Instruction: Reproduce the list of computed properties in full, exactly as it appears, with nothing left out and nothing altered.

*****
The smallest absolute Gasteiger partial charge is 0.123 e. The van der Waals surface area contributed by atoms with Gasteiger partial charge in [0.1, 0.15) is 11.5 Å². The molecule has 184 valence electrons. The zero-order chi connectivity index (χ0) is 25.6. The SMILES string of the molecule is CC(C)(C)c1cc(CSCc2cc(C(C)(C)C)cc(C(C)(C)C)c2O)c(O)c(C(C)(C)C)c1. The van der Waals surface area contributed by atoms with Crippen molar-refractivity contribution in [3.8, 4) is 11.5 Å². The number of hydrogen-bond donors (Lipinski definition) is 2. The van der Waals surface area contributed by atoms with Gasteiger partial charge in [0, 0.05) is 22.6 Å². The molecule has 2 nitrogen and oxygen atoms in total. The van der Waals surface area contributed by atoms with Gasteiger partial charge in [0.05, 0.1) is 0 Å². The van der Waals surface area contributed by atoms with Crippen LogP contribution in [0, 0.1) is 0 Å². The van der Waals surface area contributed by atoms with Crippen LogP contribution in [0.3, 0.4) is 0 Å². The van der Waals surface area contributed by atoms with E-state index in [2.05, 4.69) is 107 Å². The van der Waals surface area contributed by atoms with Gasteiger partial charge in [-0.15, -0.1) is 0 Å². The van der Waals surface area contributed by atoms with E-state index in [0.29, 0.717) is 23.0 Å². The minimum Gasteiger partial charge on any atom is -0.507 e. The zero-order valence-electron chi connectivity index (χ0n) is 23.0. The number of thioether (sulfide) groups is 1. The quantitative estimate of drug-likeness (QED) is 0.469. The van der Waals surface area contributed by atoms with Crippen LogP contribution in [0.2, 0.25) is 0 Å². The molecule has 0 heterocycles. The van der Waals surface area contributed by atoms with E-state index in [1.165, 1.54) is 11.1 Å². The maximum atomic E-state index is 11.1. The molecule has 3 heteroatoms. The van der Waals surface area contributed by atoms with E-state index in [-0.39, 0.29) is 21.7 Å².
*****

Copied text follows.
The smallest absolute Gasteiger partial charge is 0.123 e. The van der Waals surface area contributed by atoms with Gasteiger partial charge in [0.1, 0.15) is 11.5 Å². The molecule has 184 valence electrons. The zero-order chi connectivity index (χ0) is 25.6. The SMILES string of the molecule is CC(C)(C)c1cc(CSCc2cc(C(C)(C)C)cc(C(C)(C)C)c2O)c(O)c(C(C)(C)C)c1. The van der Waals surface area contributed by atoms with Crippen molar-refractivity contribution in [3.8, 4) is 11.5 Å². The number of hydrogen-bond donors (Lipinski definition) is 2. The van der Waals surface area contributed by atoms with Gasteiger partial charge in [0, 0.05) is 22.6 Å². The molecule has 2 nitrogen and oxygen atoms in total. The van der Waals surface area contributed by atoms with Gasteiger partial charge in [0.05, 0.1) is 0 Å². The van der Waals surface area contributed by atoms with Crippen LogP contribution in [0, 0.1) is 0 Å². The van der Waals surface area contributed by atoms with Crippen LogP contribution in [0.3, 0.4) is 0 Å². The van der Waals surface area contributed by atoms with E-state index in [2.05, 4.69) is 107 Å². The van der Waals surface area contributed by atoms with Gasteiger partial charge in [-0.15, -0.1) is 0 Å². The van der Waals surface area contributed by atoms with E-state index in [0.29, 0.717) is 23.0 Å². The minimum Gasteiger partial charge on any atom is -0.507 e. The zero-order valence-electron chi connectivity index (χ0n) is 23.0. The number of thioether (sulfide) groups is 1. The quantitative estimate of drug-likeness (QED) is 0.469. The van der Waals surface area contributed by atoms with Crippen LogP contribution in [0.2, 0.25) is 0 Å². The molecule has 0 heterocycles. The van der Waals surface area contributed by atoms with E-state index in [1.165, 1.54) is 11.1 Å². The maximum atomic E-state index is 11.1. The molecule has 3 heteroatoms. The van der Waals surface area contributed by atoms with E-state index in [-0.39, 0.29) is 21.7 Å².